Another portion of LEOSA that needs attention, says Hoyer, is the number of years experience required to qualify under the Act. Under the current law, an officer can qualify after 15 years in active law enforcement. However it does not address the frequent situation where officers' experience is split between agencies.
Conte says officers who are vets from multiple agencies with enough experience qualifying them can get caught in a frustrating situation.
"What happens then is you get caught in this Catch-22 of trying to get documented from your prior department-- essentially patching together the years," Hoyer says. "This is exceedingly difficult for federal agents and is [an area] where [applicants] have really had issues."
Finally, Hoyer says he has fielded some questions at the NRA-LE Division regarding agency liability after certifying an officer. He says some departments wrongly view certification under LEOSA as a liability, should that officer later become involved in an incident where he or she used the concealed gun. Conte says he does not know of a case where civil suit has even been brought against an issuing authority of a concealed-carry permit to date.
Hoyer clarifies that once an officer is retired, he is an individual independent of the agency. The agency that qualified the officer is not liable for his actions outside of the uniform. "It's like suing the DMV for a drunk driver; it just doesn't happen," Conte adds.
Conte says there could be trouble if an agency continues to train the retired officer after he's been severed from the relationship with the department. But if all the agency is doing is certifying that he or she still knows how to handle a firearm with some level of discretion, it should side step that potential problem.
Conte also pointed out that the law is a living, breathing work that is continually reinterpreted and revised. So just because there is a move to amend the original LEOSA doesn't mean it was bad legislation, but instead that as the law has been in practice, idiosyncrasies such as language definitions and the split-experience exception come up. It's a natural part of the legal process to remedy hitches as they arise.
He also doesn't believe the pending changes to LEOSA are slowing adoption by agencies nationwide. He says agencies continue to understand the law and create a process to certify its officers via LEOSA rights. Even though it is in its sixth year since passage, the bill is still relatively young as a national directive, and implementation takes time and patience.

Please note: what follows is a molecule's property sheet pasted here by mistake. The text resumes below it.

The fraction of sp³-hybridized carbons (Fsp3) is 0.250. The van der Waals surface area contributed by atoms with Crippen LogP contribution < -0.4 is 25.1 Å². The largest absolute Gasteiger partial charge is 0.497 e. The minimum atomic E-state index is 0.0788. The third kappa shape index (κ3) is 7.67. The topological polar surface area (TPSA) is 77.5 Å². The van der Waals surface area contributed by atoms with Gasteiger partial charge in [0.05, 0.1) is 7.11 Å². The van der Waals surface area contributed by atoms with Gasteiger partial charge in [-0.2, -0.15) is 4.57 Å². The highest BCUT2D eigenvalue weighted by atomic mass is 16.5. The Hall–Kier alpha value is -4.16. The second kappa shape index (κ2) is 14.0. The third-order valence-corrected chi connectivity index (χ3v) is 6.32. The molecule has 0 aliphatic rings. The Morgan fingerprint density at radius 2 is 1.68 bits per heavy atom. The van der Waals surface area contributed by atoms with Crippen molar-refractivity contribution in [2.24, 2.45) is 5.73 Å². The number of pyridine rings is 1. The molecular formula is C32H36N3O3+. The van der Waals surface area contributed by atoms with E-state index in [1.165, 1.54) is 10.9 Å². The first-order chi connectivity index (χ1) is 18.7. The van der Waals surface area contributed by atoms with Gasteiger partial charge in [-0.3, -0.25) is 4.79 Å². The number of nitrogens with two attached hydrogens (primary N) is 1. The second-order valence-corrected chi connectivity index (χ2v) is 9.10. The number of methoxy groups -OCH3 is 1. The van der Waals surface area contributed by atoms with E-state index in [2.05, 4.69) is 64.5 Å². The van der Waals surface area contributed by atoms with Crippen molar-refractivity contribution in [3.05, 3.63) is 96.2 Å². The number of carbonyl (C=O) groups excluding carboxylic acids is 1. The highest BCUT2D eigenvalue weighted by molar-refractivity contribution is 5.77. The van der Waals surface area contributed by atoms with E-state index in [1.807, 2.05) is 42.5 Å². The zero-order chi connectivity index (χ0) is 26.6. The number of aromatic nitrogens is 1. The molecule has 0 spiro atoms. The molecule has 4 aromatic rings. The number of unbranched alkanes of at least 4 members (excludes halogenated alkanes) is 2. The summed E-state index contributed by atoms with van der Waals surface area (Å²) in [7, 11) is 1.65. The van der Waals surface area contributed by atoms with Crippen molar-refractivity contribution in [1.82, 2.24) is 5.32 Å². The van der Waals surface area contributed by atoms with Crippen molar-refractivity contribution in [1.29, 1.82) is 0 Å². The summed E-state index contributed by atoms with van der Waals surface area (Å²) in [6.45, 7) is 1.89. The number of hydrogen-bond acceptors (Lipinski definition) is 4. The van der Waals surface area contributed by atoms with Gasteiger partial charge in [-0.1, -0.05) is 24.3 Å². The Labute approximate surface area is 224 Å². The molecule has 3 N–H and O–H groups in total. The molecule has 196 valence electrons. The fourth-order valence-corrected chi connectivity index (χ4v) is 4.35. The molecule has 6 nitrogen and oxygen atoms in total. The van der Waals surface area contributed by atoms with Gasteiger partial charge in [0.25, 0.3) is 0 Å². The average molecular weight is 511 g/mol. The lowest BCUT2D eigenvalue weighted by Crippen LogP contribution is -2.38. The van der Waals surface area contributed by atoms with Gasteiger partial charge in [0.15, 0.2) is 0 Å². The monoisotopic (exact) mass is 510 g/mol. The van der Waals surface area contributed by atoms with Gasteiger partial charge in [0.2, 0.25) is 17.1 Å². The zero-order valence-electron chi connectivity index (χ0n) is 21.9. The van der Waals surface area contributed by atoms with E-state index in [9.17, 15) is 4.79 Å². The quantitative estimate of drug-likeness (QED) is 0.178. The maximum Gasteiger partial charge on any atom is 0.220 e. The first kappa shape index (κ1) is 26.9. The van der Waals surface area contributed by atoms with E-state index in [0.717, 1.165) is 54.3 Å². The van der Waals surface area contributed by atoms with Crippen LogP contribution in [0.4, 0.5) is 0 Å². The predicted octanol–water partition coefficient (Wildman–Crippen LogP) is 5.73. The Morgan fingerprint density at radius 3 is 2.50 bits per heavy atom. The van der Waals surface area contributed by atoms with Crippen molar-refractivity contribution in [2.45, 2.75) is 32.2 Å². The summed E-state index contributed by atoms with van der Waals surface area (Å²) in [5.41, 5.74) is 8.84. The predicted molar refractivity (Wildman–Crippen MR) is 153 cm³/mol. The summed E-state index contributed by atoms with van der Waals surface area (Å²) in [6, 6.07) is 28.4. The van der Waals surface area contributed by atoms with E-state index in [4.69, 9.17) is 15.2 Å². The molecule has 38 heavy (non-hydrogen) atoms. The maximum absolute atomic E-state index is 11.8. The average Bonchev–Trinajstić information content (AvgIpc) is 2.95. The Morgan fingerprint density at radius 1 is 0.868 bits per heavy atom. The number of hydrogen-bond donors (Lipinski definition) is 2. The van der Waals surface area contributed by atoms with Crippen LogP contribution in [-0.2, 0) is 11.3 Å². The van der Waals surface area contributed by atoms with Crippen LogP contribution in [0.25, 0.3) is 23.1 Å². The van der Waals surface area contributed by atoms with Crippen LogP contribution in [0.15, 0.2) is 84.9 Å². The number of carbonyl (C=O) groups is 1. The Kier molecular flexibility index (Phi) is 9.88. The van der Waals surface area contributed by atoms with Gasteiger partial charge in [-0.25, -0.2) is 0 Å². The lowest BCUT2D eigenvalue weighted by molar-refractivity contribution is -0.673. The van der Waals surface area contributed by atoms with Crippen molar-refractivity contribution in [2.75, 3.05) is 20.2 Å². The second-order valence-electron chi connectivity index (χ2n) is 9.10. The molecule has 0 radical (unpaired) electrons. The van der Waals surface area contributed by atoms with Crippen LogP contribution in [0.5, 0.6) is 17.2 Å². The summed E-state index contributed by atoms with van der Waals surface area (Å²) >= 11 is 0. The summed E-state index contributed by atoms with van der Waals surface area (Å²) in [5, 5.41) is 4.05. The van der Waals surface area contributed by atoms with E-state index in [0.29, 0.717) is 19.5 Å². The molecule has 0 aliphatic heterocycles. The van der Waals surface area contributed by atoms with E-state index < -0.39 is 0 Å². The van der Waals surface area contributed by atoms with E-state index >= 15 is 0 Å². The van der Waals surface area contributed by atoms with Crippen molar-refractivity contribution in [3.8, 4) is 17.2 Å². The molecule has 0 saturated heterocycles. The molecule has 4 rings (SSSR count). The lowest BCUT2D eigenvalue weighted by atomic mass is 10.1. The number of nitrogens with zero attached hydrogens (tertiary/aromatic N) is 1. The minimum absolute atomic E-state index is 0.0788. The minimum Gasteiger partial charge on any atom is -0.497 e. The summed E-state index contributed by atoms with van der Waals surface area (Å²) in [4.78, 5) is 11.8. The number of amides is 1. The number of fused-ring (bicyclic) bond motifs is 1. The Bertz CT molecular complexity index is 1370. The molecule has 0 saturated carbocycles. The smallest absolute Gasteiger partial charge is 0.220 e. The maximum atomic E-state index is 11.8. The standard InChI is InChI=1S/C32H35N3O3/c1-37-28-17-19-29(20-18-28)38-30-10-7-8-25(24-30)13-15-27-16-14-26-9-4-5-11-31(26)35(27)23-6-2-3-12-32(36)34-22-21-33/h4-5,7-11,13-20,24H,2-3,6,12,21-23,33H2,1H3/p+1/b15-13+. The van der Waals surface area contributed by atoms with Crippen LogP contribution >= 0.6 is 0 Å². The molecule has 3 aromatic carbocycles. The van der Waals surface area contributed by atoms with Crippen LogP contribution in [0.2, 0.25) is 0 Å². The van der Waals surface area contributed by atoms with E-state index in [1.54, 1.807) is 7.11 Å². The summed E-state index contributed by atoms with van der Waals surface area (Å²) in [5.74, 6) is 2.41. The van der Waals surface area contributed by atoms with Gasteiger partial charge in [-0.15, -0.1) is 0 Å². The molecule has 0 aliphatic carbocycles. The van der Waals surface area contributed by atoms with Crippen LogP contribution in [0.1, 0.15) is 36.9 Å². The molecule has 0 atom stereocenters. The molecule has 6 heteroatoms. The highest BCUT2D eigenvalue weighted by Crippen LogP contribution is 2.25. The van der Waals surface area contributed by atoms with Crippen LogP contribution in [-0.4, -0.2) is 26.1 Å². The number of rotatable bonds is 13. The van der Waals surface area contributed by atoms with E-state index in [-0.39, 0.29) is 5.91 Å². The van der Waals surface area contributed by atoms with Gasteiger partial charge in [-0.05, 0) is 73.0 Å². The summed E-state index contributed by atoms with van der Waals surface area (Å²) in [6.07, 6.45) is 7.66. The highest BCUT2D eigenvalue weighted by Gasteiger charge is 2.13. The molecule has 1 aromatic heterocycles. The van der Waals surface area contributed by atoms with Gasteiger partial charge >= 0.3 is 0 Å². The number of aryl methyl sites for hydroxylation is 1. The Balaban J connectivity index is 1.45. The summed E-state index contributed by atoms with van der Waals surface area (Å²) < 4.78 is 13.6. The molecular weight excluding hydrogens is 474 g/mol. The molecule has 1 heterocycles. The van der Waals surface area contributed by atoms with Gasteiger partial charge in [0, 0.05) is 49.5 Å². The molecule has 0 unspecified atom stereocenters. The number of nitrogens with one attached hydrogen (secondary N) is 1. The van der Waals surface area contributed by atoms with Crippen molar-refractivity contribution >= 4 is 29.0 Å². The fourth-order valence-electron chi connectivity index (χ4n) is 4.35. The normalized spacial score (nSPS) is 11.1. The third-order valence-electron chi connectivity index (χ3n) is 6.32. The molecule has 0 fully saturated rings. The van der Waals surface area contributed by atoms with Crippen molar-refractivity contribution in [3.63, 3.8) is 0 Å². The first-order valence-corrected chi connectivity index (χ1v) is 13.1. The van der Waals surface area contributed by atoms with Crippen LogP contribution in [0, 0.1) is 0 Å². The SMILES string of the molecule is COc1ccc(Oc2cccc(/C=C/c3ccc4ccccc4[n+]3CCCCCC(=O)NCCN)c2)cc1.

To address some of these issues, another bill known as The Law Enforcement Officers Safety Act Improvements Act of 2009 ( S.1132 and H.R. 3752) offers revisions that address cloudy and confusing elements that have come to light since LEOSA's original passage. For example, breaking down the provisions, the NRA's Institute for Legislative Action says the Improvements Act addresses the following:
- It reduces the period an officer must serve before gaining eligibility to carry as a retiree. Current law requires 15 years of service and the proposed amendments reduces this by five years.
- It eliminates the requirement that retirees have "non-forfeitable" retirement benefits to qualify. This term has been found to have no definition and has distracted some states during the adoption process.
- It clarifies training requirements that will ensure a retiree can meet the mandatory re-qualification standard either through the agency he or she formerly served, or through the state where he or she currently resides.
- It creates more flexibility in training. Currently, many retired police officers have trouble finding a state agency willing to train them because of liability concerns. The amendments would allow certification of the retiree's training by any person authorized to test law enforcement officers' qualifications.
Not only as an agent in charge of a law enforcement-focused branch of a firearms-centric organization, Hoyer supports the Improvements Act as a police retiree as well. He says retired officers aren't going out looking for situations that would require them to draw the concealed gun.
"We've had our fill of that," he says. "[I carry because] after 25 years: No. 1, I've put a lot of bad people in jail and some of them can hold a grudge. And No. 2, again, self defense, but there's a lot of a crime. It's nice to know I am able to protect myself."
Slow to adopt
As mentioned, some states have yet to implement a process to qualify their agents.